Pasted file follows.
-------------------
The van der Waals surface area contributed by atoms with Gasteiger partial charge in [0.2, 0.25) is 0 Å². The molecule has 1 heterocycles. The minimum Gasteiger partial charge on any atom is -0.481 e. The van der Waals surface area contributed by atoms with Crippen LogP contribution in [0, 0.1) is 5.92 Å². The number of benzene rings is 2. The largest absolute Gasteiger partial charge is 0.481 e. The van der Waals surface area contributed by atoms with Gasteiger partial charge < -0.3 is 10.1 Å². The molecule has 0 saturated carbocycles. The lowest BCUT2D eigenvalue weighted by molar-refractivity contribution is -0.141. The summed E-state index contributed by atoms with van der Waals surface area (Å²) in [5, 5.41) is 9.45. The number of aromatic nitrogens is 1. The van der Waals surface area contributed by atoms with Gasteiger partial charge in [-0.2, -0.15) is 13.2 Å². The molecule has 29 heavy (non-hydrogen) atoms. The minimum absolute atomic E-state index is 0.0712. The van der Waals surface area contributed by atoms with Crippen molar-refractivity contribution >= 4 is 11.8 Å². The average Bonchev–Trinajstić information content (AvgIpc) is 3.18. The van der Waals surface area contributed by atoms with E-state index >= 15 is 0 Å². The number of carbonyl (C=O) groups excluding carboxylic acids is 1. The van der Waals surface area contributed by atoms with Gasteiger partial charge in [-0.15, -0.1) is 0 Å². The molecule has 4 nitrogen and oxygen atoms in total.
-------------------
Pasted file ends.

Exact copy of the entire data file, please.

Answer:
The van der Waals surface area contributed by atoms with Gasteiger partial charge in [0.2, 0.25) is 0 Å². The molecule has 1 heterocycles. The minimum Gasteiger partial charge on any atom is -0.481 e. The van der Waals surface area contributed by atoms with Crippen LogP contribution in [0, 0.1) is 5.92 Å². The number of benzene rings is 2. The largest absolute Gasteiger partial charge is 0.481 e. The van der Waals surface area contributed by atoms with Gasteiger partial charge < -0.3 is 10.1 Å². The molecule has 0 saturated carbocycles. The lowest BCUT2D eigenvalue weighted by molar-refractivity contribution is -0.141. The summed E-state index contributed by atoms with van der Waals surface area (Å²) in [5, 5.41) is 9.45. The number of aromatic nitrogens is 1. The van der Waals surface area contributed by atoms with Gasteiger partial charge in [-0.2, -0.15) is 13.2 Å². The molecule has 29 heavy (non-hydrogen) atoms. The minimum absolute atomic E-state index is 0.0712. The van der Waals surface area contributed by atoms with Crippen molar-refractivity contribution >= 4 is 11.8 Å². The average Bonchev–Trinajstić information content (AvgIpc) is 3.18. The van der Waals surface area contributed by atoms with E-state index >= 15 is 0 Å². The number of carbonyl (C=O) groups excluding carboxylic acids is 1. The van der Waals surface area contributed by atoms with Gasteiger partial charge in [-0.15, -0.1) is 0 Å². The molecule has 4 nitrogen and oxygen atoms in total.